Forms of servitude in northern and central europe

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forms of servitude in northern and central europe

Forms of Servitude in Northern and Central Europe: Decline, Resistance, and Expansion by Paul Freedman

In the nineteenth and early twentieth century it was assumed that nearly all agricultural labourers in medieval Europe were serfs. Serfdom was distinct from slavery in that serfs were recognized as something more than chattels. They could contract legitimate marriages, hold personal property and they could not be moved around at will. In fact, so closely were they tied to the land they tilled that they were prohibited from leaving it. Thus serfs were unfree in the sense of being dependents of their landlords and these landlords controlled many aspects of their lives, but serfs had a degree of communal, familial and individual identity and autonomy. There is no modern, synthetic book on medieval serfdom that compares regions or draws general conclusions about it. This work attempts such a synthesis and also shows avenues of future research, but most importantly it is intended to reorient attention to the importance of serfdom in the structure of medieval society.
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The Difference Between Serfs, Peasants, and Slaves

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Paul H. Freedman , Monique Bourin. In the nineteenth and early-twentieth century it was assumed that nearly all agricultural labourers in medieval Europe were serfs. Serfdom was distinct from slavery in that serfs were recognized as something more than chattels. They could contract legitimate marriages, hold personal property and they could not be moved around at will.

In the nineteenth and early-twentieth century it was assumed that nearly all agricultural labourers in medieval Europe were serfs. Serfdom was distinct from slavery in that serfs were recognized as something more than chattels. They could contract legitimate marriages, hold personal property and they could not be moved around at will. The fact that serfs were in many regions a minority of the peasant population, and the increasing importance given to social and economic circumstances over legal definitions led historians to move away from examining servile condition and its implications during much of the late twentieth century. Attention has instead focused on the seigneurial regime and village society with little regard for the influence of status. In the Middle Ages and indeed in all pre-industrial societies, the vast majority of the population tilled the land. We are still not in a good position to evaluate how noble and ecclesiastical landlords received revenues from lands they were only indirectly engaged in farming, thus there are important gaps in our knowledge of the basic factors that governed medieval society.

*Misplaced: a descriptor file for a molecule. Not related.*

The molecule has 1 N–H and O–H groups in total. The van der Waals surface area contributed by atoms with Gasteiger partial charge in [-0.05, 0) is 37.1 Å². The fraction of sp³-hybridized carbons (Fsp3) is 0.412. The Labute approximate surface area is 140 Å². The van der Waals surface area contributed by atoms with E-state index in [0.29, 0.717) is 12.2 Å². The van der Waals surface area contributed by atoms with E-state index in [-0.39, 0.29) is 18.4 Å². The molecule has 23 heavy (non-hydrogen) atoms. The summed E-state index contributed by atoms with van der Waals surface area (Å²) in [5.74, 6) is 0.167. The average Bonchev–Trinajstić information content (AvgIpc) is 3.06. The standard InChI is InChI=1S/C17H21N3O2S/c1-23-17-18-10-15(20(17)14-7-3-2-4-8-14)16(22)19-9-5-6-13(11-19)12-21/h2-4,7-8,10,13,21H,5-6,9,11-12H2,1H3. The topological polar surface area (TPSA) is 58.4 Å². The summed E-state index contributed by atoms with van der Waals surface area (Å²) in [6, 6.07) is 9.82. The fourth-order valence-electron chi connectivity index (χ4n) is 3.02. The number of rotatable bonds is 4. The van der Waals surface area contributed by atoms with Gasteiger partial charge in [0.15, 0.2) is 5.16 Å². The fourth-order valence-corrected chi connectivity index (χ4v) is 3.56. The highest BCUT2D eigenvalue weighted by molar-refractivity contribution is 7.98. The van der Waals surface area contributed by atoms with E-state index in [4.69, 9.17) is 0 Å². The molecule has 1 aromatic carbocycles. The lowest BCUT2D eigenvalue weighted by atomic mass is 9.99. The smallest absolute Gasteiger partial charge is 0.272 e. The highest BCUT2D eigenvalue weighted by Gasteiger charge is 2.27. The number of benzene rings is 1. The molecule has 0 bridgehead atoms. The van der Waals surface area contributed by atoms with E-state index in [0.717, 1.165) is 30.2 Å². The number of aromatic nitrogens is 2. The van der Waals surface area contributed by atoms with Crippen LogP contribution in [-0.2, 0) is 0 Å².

Forms of servitude in Northern and Central Europe : decline, resistance, and expansion

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In the nineteenth and early twentieth century it was assumed that nearly all agricultural labourers in medieval Europe were serfs. Serfdom was distinct from slavery in that serfs were recognized as something more than chattels. They could contract legitimate marriages, hold personal property and they could not be moved around at will. In fact, so closely were they tied to the land they tilled that they were prohibited from leaving it. Thus serfs were unfree in the sense of being dependents of their landlords and these landlords controlled many aspects of their lives, but serfs had a degree of communal, familial and individual identity and autonomy. There is no modern, synthetic book on medieval serfdom that compares regions or draws general conclusions about it.

View Larger Image. Ask Seller a Question. Title: Forms of Servitude in Northern and Central In the nineteenth and early twentieth century it was assumed that nearly all agricultural labourers in medieval Europe were serfs. Serfdom was distinct from slavery in that serfs were recognized as something more than chattels.

4 thoughts on “Forms of Servitude in Northern and Central Europe: Decline, Resistance, and Expansion by Paul Freedman

  1. In the nineteenth and early-twentieth century it was assumed that nearly all agricultural labourers in medieval Europe were serfs. Serfdom was distinct from.

  2. Forms of Servitude in Northern and Central Europe: Thirteenth to Sixteenth Centuries: Expansion, Decline and Resistance (MEDIEVAL TEXTS AND CULTURES.

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